Child refuses new food - Says it has peanuts.

Posted on: Tue, 10/22/2002 - 5:30am
EmilysMom's picture
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Joined: 09/03/2002 - 09:00

I always swore my child wouldn't be one of those kids that would only eat a few things and not try anything new! Well my little angel has become a very picky eater.

Emily keeps telling me that everything has peanuts. I try to reassure her that I would never give her peanuts. I am guessing that she is trying to test my boundaries on [/b]EVERYTHING [b] at this time. (We are dealing with another issue, I posted about that in the off-topic section).

I am just wondering how everyone else dealt with this when it came up for them.

Any suggestions would be greatly appreciated.

Wendi

Posted on: Tue, 10/22/2002 - 11:33am
Rae's picture
Rae
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Joined: 03/28/2000 - 09:00

My dd, now 8, can have anxiety attacks over wondering if peanut was in her food. She went through a spell where she would question me about almost every bite of food. I would always assure her, usually trying a possitive approach (ex. "No, it's safe. You can never be too safe though, thanks for reminding me"). I would also remind her I always check everything that enters our house. Good Luck!
Rachel

Posted on: Wed, 10/23/2002 - 12:02am
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Joined: 10/17/2002 - 09:00

Hi Emilys Mom ~
You bring up a good point. Our kids are learning about keeping themselves safe and sometimes they can do this. How old is your daughter? I guess I would start there with age appropriate information. I wouldn't go into a lengthy explanation for very young children myself. I like the advise from the other person here who said to thank her daughter for asking because we can never be too safe. I think that's terrific advice. In time your daughter will get comfortable with more food. Give her time and be consistent so that she sees that you are keeping her safe by checking everything first. That's really all we can all do. I have another thought tho - is it possible that she doesn't want certain foods like peas and beans because they are a legume and she might be allergic to them? I assume you realize the connection to legumes and peanuts. I'm just trying to be helpful so disregard the thought if you have this information already.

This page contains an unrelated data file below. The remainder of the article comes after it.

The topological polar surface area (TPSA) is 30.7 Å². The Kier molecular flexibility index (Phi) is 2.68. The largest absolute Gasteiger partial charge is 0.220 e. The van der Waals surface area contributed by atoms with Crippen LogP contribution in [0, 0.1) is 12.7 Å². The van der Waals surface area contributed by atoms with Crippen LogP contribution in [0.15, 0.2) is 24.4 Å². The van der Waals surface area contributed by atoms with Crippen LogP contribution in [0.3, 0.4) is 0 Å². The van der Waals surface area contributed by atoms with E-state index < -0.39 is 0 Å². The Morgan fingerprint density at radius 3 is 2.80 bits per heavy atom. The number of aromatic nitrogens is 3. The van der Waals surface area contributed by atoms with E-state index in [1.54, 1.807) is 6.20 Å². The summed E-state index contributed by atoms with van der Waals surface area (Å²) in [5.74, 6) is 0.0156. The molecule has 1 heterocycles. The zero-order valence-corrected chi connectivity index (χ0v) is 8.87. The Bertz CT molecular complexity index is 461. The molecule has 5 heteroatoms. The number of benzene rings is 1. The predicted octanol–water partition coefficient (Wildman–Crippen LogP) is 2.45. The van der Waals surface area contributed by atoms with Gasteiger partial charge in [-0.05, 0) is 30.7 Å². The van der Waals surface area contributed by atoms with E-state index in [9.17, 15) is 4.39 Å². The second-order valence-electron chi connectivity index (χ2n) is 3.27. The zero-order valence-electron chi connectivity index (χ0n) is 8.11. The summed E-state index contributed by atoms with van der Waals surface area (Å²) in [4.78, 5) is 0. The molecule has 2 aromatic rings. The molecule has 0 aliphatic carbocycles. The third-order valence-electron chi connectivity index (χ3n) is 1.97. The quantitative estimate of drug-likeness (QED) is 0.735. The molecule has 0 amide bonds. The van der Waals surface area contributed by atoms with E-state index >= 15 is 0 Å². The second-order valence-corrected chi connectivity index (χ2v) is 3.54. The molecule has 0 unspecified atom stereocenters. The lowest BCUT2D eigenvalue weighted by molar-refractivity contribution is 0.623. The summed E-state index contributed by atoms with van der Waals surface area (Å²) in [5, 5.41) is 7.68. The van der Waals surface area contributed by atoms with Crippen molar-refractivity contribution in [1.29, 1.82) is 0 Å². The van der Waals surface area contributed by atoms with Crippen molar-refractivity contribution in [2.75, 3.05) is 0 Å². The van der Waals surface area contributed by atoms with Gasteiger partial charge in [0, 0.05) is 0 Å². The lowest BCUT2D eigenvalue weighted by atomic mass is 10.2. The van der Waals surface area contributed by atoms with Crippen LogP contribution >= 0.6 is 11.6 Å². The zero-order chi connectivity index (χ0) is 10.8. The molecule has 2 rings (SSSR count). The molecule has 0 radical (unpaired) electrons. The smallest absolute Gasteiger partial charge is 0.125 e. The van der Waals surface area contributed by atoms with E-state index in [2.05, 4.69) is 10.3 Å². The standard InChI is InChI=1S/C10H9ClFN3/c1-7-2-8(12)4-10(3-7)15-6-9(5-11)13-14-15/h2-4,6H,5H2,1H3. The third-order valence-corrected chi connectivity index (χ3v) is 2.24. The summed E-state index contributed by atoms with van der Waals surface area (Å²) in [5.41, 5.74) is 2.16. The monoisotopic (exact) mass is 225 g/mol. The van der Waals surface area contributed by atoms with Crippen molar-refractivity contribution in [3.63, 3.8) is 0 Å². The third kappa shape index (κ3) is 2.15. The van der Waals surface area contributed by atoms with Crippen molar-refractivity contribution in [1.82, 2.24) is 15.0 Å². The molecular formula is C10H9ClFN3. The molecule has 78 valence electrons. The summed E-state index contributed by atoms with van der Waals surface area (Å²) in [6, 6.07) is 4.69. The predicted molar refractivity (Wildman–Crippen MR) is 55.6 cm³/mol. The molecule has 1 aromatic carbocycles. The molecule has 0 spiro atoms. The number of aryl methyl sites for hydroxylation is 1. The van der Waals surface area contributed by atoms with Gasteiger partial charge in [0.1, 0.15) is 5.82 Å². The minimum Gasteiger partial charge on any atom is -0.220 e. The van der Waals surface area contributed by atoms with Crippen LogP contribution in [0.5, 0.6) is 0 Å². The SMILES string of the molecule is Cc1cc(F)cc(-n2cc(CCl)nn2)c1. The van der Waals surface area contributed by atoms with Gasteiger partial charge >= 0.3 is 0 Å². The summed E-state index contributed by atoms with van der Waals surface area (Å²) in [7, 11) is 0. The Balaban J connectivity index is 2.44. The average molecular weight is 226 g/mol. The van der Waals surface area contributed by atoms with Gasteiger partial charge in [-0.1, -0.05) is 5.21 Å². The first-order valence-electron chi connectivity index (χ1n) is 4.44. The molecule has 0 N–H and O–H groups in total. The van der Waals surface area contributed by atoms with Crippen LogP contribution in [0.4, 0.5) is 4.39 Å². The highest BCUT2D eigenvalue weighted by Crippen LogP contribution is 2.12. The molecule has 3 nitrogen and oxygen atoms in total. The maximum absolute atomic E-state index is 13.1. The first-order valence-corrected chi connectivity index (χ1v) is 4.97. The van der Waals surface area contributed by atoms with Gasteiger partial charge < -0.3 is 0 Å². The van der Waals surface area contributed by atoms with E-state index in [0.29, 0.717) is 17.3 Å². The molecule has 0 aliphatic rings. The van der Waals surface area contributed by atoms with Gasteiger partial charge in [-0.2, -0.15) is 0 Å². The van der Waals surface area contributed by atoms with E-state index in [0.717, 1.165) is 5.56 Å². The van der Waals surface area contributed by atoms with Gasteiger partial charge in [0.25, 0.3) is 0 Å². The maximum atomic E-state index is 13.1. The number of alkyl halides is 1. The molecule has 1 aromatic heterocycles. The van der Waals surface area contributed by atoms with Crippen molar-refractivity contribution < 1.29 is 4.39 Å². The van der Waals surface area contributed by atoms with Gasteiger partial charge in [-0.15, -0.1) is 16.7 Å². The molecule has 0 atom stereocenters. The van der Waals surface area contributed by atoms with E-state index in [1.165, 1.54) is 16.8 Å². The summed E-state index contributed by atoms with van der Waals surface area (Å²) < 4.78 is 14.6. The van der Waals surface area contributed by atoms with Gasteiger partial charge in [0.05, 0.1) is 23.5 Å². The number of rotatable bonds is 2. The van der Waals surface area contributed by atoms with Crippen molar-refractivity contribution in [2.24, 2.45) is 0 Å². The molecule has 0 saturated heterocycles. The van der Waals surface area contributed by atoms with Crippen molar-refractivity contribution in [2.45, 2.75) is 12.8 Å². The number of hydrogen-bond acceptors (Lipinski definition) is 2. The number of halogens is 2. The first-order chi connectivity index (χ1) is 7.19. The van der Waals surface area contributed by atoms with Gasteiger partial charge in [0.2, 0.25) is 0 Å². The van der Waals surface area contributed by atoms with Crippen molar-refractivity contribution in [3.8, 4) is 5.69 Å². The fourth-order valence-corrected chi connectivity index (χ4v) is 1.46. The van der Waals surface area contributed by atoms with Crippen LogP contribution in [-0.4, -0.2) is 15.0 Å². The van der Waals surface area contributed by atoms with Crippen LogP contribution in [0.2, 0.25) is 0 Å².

Keep smiling and take care. Hang in there with Emily! ;-)
Nicole

Posted on: Wed, 10/23/2002 - 9:17am
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Hi EmilysMom,
I am heading out the door to work, but I promise I will come back tonight or tomorrow to give you a decent reply on this. But in a nutshell (no pun intended), Andy has used that same excuse. Now, he has a diagnosed eating disorder, to boot. So we have a child who DEFINES the expression, "Picky Eater."